(Latane, Williams & Harkins, 1979)
- People told to make as much noise as they could by either clapping or cheering.
-Like the rope experiments, group size was manipulated and individual inputs were measured.
- Experiment also found that sound pressure per person decreased when the group size increased.
- Individuals likely felt they didnt need to try as hard when others where participating.
~ 3 Reasons why people may loaf in groups:
(1) Lack of evaluation apprehension:
- Presence of group members provides a cloak of anonymity for people who want to slack off.
- When ones output is identifiable to others, people fear being evaluated poorly by others and so chip in.

(2) Output equity:
- Your own theory of what others will do, so why do more than others?
- People believe that others will slack off so they loaf themselves to maintain equity.

(3) Matching to standard:
- People loaf because they dont have a clear performance standard to match.
- In groups people are less good at attaching goals and its hard to monitor individual performance, so people loaf because they dont have clear goals or standards.
~ Factors affecting social loafing:
(1) Whether or not the individual performance is identifiable

(2) Cross-cultural differences (people have been shown to work harder in groups in collectivist cultures)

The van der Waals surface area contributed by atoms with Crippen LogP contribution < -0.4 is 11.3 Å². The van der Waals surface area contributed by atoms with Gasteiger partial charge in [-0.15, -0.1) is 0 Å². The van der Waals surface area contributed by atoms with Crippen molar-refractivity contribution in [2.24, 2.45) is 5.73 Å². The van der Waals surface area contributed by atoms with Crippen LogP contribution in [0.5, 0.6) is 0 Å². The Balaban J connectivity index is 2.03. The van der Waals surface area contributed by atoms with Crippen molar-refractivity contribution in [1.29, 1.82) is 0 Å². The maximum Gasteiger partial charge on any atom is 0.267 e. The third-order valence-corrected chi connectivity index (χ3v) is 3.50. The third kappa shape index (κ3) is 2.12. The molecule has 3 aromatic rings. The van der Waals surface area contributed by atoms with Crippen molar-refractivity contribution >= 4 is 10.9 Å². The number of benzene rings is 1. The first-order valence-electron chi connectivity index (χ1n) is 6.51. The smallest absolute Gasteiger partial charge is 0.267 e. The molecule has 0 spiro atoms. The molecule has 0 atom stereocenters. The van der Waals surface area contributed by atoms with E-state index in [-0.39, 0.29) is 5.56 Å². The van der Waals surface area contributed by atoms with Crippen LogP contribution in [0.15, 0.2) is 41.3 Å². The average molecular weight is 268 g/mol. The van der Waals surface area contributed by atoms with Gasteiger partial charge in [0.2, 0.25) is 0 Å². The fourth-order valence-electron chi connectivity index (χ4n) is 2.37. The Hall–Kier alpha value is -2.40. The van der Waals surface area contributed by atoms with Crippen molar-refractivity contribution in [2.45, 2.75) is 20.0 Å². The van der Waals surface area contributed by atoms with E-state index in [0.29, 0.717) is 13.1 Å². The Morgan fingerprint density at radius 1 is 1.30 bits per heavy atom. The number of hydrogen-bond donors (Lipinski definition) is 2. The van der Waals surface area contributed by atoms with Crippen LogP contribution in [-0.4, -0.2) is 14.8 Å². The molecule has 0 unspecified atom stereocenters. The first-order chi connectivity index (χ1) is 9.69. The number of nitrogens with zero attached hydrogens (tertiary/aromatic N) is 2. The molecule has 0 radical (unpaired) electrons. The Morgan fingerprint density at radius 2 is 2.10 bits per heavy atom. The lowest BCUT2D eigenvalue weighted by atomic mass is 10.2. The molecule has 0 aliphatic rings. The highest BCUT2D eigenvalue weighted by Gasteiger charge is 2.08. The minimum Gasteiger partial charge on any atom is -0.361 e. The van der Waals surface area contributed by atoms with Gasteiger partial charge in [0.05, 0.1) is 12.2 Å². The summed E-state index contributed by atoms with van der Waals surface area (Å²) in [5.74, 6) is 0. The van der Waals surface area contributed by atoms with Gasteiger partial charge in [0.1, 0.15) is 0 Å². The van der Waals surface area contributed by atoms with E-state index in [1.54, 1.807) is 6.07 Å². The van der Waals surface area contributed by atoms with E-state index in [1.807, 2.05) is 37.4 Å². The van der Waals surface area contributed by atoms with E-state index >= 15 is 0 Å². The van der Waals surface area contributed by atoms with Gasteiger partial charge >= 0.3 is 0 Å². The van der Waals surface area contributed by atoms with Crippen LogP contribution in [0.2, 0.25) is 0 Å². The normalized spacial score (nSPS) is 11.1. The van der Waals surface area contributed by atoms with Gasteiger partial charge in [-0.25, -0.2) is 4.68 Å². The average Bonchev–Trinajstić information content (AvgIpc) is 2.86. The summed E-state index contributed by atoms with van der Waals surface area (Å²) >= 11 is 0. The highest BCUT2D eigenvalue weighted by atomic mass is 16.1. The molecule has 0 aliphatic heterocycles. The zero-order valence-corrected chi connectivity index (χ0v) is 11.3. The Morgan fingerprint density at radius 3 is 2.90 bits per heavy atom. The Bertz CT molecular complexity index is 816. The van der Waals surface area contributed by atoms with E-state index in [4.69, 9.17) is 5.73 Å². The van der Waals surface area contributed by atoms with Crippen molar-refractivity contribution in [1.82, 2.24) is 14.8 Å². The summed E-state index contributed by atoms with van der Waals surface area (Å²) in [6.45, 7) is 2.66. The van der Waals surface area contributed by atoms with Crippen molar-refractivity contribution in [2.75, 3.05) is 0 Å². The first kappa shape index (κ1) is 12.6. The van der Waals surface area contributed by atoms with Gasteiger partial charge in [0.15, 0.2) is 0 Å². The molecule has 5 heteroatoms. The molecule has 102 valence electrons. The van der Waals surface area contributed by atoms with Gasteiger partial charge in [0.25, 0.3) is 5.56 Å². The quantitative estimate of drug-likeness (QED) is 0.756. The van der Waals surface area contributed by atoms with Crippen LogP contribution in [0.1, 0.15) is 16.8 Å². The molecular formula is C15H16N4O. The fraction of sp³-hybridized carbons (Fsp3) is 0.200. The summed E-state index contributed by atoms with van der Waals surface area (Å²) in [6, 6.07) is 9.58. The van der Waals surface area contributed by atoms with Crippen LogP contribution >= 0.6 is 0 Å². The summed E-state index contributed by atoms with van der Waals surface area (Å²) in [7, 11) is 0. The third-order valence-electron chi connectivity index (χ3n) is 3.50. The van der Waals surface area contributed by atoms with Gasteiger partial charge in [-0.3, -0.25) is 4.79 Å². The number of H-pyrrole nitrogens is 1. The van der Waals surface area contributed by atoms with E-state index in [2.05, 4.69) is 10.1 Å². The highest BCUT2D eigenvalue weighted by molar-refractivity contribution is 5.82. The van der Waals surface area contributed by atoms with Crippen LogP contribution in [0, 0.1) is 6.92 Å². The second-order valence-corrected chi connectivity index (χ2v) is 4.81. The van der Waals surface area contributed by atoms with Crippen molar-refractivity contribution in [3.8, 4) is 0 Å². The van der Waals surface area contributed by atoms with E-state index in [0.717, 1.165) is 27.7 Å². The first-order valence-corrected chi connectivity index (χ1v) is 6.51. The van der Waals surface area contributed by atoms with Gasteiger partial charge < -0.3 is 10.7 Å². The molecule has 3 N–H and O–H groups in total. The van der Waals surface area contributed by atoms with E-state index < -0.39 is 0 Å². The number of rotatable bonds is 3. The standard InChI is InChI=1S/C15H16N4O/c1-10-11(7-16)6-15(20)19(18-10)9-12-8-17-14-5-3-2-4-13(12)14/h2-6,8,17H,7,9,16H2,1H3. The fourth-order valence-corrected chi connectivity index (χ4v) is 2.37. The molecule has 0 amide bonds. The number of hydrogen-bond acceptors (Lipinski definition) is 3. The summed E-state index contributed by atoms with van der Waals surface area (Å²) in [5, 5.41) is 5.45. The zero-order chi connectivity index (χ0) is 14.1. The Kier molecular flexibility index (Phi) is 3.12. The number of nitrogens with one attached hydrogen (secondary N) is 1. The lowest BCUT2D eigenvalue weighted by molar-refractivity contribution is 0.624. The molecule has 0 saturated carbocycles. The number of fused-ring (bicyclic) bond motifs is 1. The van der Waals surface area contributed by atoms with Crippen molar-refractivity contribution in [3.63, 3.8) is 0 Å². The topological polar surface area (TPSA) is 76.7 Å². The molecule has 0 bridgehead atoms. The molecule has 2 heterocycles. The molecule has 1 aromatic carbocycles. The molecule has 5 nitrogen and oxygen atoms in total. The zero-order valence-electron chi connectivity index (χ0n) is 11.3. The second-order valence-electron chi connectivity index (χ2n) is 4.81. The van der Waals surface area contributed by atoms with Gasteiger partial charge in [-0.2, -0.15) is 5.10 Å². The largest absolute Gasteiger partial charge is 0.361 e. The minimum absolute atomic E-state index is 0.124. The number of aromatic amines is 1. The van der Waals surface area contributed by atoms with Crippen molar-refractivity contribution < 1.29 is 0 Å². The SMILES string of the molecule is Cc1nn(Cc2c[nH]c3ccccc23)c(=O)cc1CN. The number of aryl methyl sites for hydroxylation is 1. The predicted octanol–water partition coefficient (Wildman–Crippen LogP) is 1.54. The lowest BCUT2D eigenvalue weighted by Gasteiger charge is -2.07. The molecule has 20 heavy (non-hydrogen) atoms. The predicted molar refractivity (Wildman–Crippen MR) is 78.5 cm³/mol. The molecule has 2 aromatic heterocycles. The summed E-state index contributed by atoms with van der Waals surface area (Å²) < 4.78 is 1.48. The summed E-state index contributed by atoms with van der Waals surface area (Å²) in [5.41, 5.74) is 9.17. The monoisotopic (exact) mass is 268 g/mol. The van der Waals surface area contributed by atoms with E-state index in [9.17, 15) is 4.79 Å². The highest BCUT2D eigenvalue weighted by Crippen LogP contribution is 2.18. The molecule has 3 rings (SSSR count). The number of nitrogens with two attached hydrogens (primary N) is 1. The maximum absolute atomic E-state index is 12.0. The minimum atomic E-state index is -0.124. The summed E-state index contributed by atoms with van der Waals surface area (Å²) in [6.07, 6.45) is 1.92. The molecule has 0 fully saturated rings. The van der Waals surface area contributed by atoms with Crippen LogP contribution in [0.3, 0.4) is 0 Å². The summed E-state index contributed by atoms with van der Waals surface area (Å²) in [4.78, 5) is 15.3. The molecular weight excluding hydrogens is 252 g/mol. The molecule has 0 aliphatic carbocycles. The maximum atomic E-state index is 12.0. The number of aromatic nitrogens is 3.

(3) How cohesive the group is (wont slack off if you care )

(4) Intergroup competition

(5) Presence or absence of clear, aspirational goals

(6) How interesting or meaningful the task is. Indeed, if the task is very meaningful to a person, and they believe that other people are slacking off, they might work even harder on a collective task (social compensation)
- Phenomenon in which presence of others inhibits helpfulness.

-Research on the bystander effect was inspired by the Kitty Genovese Murder.

-She was murdered in a suburban area near units of houses, screamed for help scaring off the attacker, however since no one came to help, he came back and killed her.
~ 3 Explanations for the bystander effect:
(1) Diffusion of responsibility
(2) Social Influence
(3) Audience Inhibition
~ (1) Diffusion of Responsibility:
- People who are alone are most likely to believe they carry the entire responsibility for the action ... if they don't act, nobody will. The presence of other witnesses allows for diffusion of responsibility ... if I don't act, it's OK because other people will.

- In the case of Kitty, people didnt pick up the phone to call the police because they thought someone else would do it. Therefore the more people around, the more likely this affect takes place ironically, as you think surely someone will help.
~~ He's having a fit experiment :
(Diffusion of Responsibility)
- Students communicated with eachother via microphones in seperate cubicles. The groups considered of 2 people (self and other), 4 people or 6.

- They created a victim who made reference to their epilepsy early in the conversation. Mid-discussion the victim is heard to choke and gasp, then silence.